Published December 15, 2009
Jeffrey Barbee, for the Pulitzer Center
Andreus Andreopolis, the Administer of Greek group Frog Boiled. He is walking from Copenhagen (he is pictured here in the busy Bela Center) to Greece to highlight Climate Change, and hopes to get a lot of people to join him on the way.
Copenhagen...I think I am finally getting my head wrapped around it, and what is just beginning to eek into my brain is this. There is a strong disconnect between what I have seen on the ground, in forests, and what I witnessed and have heard at the conference. Many of the policy makers do not have a strong understanding of the intricacy of the issues being discussed and decided. When they do have a good grasp of them they often fail to see how those issues will be implemented outside the corridors of their offices. This is not only their failure, but a failure of those of us who report on these subjects.
Last night I went to the Earth Journalism Awards. They were presented by famous BBC World journalist Lyse Doucet from prime time television, and had a Nobel Prize winner, high level ministers from the around the world and many others help hand out the gorgeous prizes in one of the most beautiful buildings in Copenhagen.
My experience in getting stories of this kind published in the mainstream press is patchy at best. Environmental journalism does not get exposure in the media. It's looked at almost like that slightly geeky guy who says all the right things at the wrong times at a college party.
In the hack and slash world of the current press cutbacks, it is unlikely that this will change, but even in the "old days" when there were budgets, I often, very often, had many of my friends and colleagues from various international newspapers ask me to stop suggesting environmental stories. They felt, and so did (and do) many of the editors we work with, that they are simply not hard news.
Science desks at newspapers are under-funded and often not in charge of the meager budgets they do have.
The problem with environmental reporting is that it's expensive, it requires research, it requires skill and thorough knowledge. It requires money. So most of what is out there is like my documentary at the moment. Self produced, released through a limited niche market, and therefore not widely read or watched, and there is not a lot of it.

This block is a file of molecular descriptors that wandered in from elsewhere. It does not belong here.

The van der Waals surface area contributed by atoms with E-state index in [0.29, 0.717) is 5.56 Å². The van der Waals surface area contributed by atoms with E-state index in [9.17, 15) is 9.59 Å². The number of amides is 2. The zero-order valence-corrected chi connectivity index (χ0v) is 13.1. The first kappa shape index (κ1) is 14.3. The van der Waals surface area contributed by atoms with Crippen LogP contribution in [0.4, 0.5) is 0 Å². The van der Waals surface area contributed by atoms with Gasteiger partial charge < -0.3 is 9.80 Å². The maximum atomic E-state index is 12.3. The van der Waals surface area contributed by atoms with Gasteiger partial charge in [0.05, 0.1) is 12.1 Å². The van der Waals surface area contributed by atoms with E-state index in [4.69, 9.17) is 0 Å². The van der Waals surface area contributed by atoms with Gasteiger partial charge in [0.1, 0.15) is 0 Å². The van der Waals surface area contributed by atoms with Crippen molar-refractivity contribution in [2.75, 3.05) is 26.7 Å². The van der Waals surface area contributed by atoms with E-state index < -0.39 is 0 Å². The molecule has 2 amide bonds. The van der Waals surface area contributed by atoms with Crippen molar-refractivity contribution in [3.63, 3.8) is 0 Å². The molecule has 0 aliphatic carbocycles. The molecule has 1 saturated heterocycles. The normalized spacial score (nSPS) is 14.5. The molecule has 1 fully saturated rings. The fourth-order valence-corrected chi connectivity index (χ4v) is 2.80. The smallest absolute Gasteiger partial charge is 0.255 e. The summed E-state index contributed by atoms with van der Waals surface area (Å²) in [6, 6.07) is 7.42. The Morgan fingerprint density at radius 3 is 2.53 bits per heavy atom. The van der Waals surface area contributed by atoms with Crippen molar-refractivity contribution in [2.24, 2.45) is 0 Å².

So the Earth Journalism Awards are an attempt by the pioneering press group Internews to raise the profile of these stories and get them out to more people. Go to the website and check some of them out, they are great. One of my favorites is Trash Is Cash by Lilian Tende. It was released on YouTube. Many of the others were web-only productions or pieces of writing. Some of the winners have not made money, and some have not even covered their costs from the projects.
There is a clear need for a much greater understanding of these very important issues in the months and years ahead.The mainstream media is still way behind in supporting and sustaining clear and relevant news on environmental issues that matter to us all. How to redress this imbalance is not easy, but it was good to see a group like Internews, who helped foster cross-border relations during the cold war, tackling the issue and working to put these environmental journalists and their very good stories in the spotlight.
This post was amended on December 17th, when it was pointed out by the organisers that although there were no other TV journalists (I was covering it for TV) present at the awards there were more than forty journalists there. However, after a search I have found only one article, from online portal ecobusiness.com in the press from a journalist who attended, and feel that the spirit of this post is even more relevent in light of that.
This story was reported for the Pulitzer Center on Crisis Reporting as part of the Copenhagen News Collaborative, a cooperative project of several independent news organizations. Check out the feed here from Mother Jones.